Augusta plant shares safety plan after deadly Texas explosion - WFXG FOX54 Augusta - Your News One Hour Earlier

Augusta plant shares safety plan after deadly Texas explosion

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After a fertilizer plant near the town of West, Texas exploded Thursday; officials at the Potash fertilizer plant in Augusta say they have increased security measures.

Officials still don't know what caused the Texas plant to explode. The mayor of West believes about 35 people are dead and about 160 people were injured by the explosion.

That blast triggered a 2.1 magnitude earthquake, the shock of the explosion was heard as far as 45 miles away and buildings near the plant were leveled.  

Augusta's Potash plant is one of the largest fertilizer plants in the eastern United States and they use ammonium nitrate to treat fertilizer, as did the plant which exploded in Texas.

Homer Shepherd lives 10 minutes away from the Potash plant and he says he's worried many times that it would explode.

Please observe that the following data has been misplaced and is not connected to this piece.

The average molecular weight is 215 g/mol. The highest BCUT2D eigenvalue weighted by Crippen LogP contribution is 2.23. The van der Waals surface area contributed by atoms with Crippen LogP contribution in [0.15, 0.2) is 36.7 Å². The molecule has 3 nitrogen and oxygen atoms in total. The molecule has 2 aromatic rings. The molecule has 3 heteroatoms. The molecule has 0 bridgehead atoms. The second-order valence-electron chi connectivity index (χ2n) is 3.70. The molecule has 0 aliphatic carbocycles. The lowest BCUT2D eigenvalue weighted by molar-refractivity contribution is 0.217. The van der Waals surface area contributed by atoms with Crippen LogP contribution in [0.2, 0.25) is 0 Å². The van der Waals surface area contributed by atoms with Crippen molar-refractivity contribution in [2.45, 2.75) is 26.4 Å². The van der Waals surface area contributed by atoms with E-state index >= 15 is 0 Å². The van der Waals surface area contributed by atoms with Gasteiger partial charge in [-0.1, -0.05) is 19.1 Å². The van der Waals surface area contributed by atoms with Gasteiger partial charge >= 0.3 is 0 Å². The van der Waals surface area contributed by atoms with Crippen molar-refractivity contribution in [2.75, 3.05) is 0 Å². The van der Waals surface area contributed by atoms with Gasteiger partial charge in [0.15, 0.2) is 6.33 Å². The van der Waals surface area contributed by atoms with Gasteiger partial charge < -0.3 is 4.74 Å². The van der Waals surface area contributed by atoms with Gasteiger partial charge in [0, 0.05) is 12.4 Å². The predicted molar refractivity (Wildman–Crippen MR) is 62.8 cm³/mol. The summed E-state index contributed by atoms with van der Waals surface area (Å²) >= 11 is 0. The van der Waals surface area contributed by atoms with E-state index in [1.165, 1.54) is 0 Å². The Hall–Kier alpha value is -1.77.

"It does concern me a lot because it's so close. Lots of times I hear these sirens going off," said Shepherd.

But Keith Wilson, Potash's Ammonia Technology Manager, says they're doing their best to keep their

employees and the community safe.

"It's something we work very hard to keep from happening in our facility," Wilson, said.

He says about 330 employees staff the plant that's been producing fertilizers for about 50 years.

Wilson says the Augusta Potash plant follows EPA approved risk management plans and they're prepared for the worst case scenario.

"We do training with the Augusta Richmond County EMA, including shared training activities and on-site drills," he said.

He says in the case of an emergency, Augusta Richmond County EMA will tell people in the community what to do.

He says they have trained staff to stop ammonia nitrate from spreading to the community.

"We do have foam fire extinguishers and water sprayed from a nozzle in a very fine mist form does a very good job of capturing ammonia vapor," Wilson, said.

Wilson hopes their safety precautions will give residents such as Shepherd some peace of mind.

Wilson says when the investigation into the West plant explosion is completed in a few months; they will review the findings to see if they need to improve their safety procedures.

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